11th July, 2018

Top 5 facts about the Royal Albert Bridge

To celebrate the 160th anniversary of one of the great engineering triumphs of its day, here are our top five facts about Brunel’s Royal Albert Bridge. Photo: Luke Farley, GWR

1. The bridge towers 100 feet above the River Tamar, and is more than 2,000 feet long. Its design is influenced by the large wrought iron bridges by Robert Stephenson from the preceding decade.

2. Despite its scale and complexity, the bridge took just five years to build, with construction starting in 1854. In 1857 an incredible 20,000 spectators came out to watch as the first truss was floated out into the centre of the river supported by two barges.

3. The bridge was opened by Prince Albert on 2 May 1859 to great fanfare, but its designer and engineer Isambard Kingdom Brunel was too ill to attend the ceremony. His chief assistant Robert Brereton attended in his place.

4. Brunel died later that year, and his name was inscribed on the portals at both ends of the bridge as a memorial.

5. The bridge was Grade 1 listed in 1952 and over the years has featured in paintings, postcards, stamps and even on the £2 coin.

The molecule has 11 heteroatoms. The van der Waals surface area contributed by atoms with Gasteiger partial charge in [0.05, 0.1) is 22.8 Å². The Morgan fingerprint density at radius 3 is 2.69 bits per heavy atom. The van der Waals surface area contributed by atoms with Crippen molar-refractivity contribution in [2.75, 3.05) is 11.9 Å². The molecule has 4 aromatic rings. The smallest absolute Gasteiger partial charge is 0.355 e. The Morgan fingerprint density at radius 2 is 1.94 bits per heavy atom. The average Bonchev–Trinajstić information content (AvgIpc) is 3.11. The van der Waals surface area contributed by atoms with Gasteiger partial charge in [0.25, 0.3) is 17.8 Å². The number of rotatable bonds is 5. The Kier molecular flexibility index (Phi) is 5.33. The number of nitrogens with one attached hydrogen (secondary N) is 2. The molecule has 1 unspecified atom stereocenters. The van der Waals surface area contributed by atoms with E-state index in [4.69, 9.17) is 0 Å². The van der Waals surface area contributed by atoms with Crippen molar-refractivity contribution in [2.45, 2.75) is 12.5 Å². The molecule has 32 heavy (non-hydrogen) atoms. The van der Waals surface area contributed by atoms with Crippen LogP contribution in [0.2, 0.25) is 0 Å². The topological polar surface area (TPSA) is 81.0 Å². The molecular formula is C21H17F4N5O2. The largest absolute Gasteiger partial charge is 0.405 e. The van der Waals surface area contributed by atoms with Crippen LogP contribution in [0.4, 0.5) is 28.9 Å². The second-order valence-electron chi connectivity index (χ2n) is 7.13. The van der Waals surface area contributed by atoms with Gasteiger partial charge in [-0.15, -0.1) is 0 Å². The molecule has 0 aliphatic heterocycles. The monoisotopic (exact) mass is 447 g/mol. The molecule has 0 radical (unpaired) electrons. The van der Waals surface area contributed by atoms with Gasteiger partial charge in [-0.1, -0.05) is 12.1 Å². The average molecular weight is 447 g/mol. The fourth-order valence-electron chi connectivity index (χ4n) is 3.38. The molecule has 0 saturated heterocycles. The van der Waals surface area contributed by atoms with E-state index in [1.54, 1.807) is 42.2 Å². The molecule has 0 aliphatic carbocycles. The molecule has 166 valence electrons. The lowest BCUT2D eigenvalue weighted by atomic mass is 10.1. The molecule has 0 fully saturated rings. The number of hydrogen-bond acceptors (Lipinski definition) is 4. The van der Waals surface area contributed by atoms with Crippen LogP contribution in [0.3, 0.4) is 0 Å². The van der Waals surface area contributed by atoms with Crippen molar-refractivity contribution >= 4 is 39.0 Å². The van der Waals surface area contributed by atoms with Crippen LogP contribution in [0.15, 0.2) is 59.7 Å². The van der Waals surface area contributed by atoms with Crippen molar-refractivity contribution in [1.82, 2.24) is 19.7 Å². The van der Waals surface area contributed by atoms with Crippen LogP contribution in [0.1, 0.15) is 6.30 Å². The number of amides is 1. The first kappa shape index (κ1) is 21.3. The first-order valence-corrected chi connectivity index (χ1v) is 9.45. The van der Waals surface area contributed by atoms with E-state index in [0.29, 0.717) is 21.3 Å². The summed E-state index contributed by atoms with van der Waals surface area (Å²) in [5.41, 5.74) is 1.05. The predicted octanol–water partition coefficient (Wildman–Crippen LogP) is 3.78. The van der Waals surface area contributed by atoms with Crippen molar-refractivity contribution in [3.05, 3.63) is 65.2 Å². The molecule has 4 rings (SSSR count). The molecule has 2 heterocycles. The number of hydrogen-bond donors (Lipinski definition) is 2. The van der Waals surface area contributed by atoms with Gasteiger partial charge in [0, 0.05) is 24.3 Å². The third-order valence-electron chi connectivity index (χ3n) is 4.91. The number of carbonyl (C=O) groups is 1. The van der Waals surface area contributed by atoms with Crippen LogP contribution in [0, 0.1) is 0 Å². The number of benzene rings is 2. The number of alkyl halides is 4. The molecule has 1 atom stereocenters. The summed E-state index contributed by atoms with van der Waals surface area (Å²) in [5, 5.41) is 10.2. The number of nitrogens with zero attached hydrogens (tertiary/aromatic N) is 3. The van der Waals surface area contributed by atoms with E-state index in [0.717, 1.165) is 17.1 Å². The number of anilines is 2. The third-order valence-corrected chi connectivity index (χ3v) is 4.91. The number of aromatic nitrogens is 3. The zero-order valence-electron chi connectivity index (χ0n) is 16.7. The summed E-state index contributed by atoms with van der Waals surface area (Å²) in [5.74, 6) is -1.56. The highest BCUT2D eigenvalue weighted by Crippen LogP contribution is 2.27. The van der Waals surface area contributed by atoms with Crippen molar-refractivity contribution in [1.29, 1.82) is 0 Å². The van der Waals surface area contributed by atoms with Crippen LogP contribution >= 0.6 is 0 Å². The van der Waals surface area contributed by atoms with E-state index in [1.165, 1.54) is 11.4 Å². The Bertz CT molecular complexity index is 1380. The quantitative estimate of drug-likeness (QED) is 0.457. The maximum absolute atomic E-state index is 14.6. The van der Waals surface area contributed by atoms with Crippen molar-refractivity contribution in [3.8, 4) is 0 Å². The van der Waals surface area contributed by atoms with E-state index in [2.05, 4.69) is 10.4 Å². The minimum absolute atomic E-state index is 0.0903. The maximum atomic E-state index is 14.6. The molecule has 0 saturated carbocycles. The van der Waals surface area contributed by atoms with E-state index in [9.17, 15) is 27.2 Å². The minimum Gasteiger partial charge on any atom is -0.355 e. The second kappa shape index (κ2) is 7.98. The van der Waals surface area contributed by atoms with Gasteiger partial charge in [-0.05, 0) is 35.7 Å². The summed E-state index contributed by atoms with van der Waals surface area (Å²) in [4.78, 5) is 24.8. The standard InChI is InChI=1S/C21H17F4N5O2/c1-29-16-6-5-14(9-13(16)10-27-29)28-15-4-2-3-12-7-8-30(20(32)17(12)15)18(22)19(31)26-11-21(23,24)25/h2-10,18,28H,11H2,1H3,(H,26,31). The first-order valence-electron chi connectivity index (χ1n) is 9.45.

And just around the corner…

Looking to the future, great things are afoot at Saltash station on the western side of the bridge.

The derelict station building has been bought by Saltash Town Council. Over the course of the coming year, the Council and partners aim to transform the eyesore into a thriving asset for the station. Planned features include a waiting room, café and toilets.

The latest step in the project has seen promotional hoardings highlighting Cornwall’s branch line destinations erected along the front of the building. The 33-metre boards promote beauty spots including Calstock, Looe and St Ives as well as the redevelopment of the station building.

The ‘Explore Cornwall by train’ hoarding was designed by the Devon & Cornwall Rail Partnership and funded by Cornwall Council and the Designated Community Rail Development Fund, which is backed by the Department for Transport and ACoRP, the Association of Community Rail Partnerships.

The station redevelopment hoarding was designed by the Bailey Partnership. The hoardings have been co-ordinated by Saltash Town Council. Read more.